The bacterium Streptococcus pneumoniae is a leading cause of death in the world responsible for diseases like pneumonia, blood infections and meningitis. People suffering from these infections are often prescribed penicillin, or a similar drug, to kill the bacteria and cure the patient. However, a growing number of antibiotic resistant strains are emerging globally. These threaten patients suffering from these diseases in the long term. To safeguard patients from penicillin resistance we must discover new ways of preventing antibiotic resistance in S. pneumoniae.

Our recent work has revealed nine genes which are essential for S. pneumoniae to maintain its penicillin resistance. This new discovery offers an exciting opportunity to identify the molecular processes underpinning resistance. It also raises the possibility of developing medical interventions to ensure penicillin’s effectiveness when needed. Towards this goal, the Fenton lab is developing innovative ways to study penicillin resistance. This includes the use of cutting-edge microscopy equipment and analysis, next-generation sequencing techniques, lab evolution methods and state of the art screening approaches.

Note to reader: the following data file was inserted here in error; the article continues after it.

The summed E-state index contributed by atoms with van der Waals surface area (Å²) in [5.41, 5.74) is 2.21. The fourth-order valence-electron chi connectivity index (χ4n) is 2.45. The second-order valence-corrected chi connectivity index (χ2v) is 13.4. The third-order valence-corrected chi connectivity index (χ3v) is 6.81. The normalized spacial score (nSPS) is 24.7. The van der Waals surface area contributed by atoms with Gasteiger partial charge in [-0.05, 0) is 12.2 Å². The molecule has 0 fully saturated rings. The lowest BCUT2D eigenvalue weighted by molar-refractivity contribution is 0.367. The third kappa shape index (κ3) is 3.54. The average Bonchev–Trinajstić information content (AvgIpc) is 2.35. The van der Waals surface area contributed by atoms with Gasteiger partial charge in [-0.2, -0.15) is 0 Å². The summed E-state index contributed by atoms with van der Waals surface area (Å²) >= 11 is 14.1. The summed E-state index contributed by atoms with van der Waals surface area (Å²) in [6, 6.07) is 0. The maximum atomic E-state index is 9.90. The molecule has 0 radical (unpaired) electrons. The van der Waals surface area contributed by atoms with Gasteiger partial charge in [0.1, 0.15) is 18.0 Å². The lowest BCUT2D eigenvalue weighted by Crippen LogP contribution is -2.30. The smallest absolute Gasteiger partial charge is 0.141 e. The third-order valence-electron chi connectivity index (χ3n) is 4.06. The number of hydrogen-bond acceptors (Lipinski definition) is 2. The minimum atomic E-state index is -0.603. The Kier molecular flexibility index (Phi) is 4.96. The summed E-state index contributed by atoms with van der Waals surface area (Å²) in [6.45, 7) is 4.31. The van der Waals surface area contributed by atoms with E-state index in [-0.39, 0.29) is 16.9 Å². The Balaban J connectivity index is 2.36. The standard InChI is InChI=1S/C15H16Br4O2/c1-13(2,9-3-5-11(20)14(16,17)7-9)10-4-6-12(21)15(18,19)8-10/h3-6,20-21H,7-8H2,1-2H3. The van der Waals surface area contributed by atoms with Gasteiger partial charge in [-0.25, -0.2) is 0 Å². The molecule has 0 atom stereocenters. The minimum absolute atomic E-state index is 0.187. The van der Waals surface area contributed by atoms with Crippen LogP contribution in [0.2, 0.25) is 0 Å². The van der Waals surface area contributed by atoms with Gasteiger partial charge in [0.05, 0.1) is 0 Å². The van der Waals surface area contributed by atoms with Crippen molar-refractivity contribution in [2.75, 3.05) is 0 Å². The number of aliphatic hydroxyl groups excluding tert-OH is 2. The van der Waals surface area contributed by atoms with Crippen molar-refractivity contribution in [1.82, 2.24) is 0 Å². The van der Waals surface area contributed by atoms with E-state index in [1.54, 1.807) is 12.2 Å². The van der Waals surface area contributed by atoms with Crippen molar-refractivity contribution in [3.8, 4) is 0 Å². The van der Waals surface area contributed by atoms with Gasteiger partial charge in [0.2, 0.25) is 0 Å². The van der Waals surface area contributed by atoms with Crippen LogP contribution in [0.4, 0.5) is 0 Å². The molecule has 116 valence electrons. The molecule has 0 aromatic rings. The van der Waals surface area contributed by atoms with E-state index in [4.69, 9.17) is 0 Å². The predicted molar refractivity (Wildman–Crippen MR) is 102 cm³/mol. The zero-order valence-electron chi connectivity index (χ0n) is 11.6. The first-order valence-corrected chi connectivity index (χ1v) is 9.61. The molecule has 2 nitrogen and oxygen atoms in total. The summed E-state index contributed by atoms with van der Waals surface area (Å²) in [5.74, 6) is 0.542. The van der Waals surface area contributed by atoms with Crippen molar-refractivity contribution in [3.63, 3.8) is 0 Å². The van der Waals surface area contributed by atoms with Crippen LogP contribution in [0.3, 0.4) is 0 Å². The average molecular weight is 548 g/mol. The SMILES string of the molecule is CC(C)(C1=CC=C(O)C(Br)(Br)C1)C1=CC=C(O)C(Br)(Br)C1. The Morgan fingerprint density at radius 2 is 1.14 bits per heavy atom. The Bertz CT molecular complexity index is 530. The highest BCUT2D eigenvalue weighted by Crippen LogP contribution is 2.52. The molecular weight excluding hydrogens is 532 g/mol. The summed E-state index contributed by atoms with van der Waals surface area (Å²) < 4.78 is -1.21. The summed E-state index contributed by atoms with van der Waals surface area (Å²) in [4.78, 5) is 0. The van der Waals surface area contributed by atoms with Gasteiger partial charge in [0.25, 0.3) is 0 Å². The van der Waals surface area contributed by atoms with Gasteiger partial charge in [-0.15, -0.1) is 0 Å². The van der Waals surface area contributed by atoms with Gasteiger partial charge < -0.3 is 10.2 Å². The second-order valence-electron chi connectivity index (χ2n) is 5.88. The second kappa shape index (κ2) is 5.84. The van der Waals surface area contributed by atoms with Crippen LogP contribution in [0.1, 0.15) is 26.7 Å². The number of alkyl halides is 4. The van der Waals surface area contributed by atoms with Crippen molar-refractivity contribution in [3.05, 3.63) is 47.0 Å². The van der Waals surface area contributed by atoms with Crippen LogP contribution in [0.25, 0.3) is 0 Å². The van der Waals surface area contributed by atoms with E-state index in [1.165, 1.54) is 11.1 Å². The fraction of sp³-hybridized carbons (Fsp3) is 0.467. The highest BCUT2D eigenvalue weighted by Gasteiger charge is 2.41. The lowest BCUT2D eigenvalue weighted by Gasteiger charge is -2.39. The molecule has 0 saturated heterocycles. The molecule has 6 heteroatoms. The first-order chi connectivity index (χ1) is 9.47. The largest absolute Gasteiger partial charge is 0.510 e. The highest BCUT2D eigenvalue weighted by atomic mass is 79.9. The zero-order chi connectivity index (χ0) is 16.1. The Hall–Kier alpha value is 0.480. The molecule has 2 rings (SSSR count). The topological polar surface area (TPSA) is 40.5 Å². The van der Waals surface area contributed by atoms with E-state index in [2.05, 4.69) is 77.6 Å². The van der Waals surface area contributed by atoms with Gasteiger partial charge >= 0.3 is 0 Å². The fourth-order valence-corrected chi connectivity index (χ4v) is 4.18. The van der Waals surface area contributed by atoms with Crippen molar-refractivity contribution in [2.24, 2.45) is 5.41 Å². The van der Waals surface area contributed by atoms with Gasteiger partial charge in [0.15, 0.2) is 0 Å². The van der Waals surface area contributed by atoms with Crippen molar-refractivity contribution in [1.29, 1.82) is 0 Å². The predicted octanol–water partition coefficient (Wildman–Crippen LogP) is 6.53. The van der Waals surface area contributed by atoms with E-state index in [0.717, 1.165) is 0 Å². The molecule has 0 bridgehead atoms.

This project will focus on one of these nine penicillin sensitising genes called bel1. We will carry out a lab-evolution approach to analyse the function of this new gene. We will measure its effect on cell growth and division using live-cell florescent microscopy compared to the other nine genes. Finally, we will measure how effective bel1 is in maintaining penicillin effectiveness using clinical isolates taken from the local Sheffield hospital. This project will build on our characterisation of the bel1 gene, increasing our understanding of how this gene functions and allowing us to create a strain to screen for new drugs in future studies.

Dr Ada Jimenez-Gonzalez, Investigating C9orf72-related ALS and its impact on the next generation in a zebrafish model